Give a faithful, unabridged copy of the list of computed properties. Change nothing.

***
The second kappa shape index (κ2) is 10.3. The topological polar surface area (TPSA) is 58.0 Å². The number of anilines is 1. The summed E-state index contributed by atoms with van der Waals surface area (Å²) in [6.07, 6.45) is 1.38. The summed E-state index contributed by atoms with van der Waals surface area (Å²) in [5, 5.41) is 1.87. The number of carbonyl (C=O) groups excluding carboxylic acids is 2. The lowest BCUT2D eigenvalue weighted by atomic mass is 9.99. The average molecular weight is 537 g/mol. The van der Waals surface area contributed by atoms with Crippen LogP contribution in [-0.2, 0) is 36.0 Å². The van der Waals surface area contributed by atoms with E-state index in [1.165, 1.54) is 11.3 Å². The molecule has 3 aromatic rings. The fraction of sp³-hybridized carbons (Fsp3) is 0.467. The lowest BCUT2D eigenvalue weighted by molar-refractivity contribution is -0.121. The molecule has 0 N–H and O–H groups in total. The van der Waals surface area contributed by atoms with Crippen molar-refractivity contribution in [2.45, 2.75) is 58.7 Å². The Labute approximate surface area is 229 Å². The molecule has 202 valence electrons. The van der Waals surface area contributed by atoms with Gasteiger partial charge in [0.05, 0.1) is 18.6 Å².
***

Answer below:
The second kappa shape index (κ2) is 10.3. The topological polar surface area (TPSA) is 58.0 Å². The number of anilines is 1. The summed E-state index contributed by atoms with van der Waals surface area (Å²) in [6.07, 6.45) is 1.38. The summed E-state index contributed by atoms with van der Waals surface area (Å²) in [5, 5.41) is 1.87. The number of carbonyl (C=O) groups excluding carboxylic acids is 2. The lowest BCUT2D eigenvalue weighted by atomic mass is 9.99. The average molecular weight is 537 g/mol. The van der Waals surface area contributed by atoms with Crippen LogP contribution in [-0.2, 0) is 36.0 Å². The van der Waals surface area contributed by atoms with E-state index in [1.165, 1.54) is 11.3 Å². The molecule has 3 aromatic rings. The fraction of sp³-hybridized carbons (Fsp3) is 0.467. The lowest BCUT2D eigenvalue weighted by molar-refractivity contribution is -0.121. The molecule has 0 N–H and O–H groups in total. The van der Waals surface area contributed by atoms with Crippen molar-refractivity contribution in [2.45, 2.75) is 58.7 Å². The Labute approximate surface area is 229 Å². The molecule has 202 valence electrons. The van der Waals surface area contributed by atoms with Gasteiger partial charge in [0.05, 0.1) is 18.6 Å².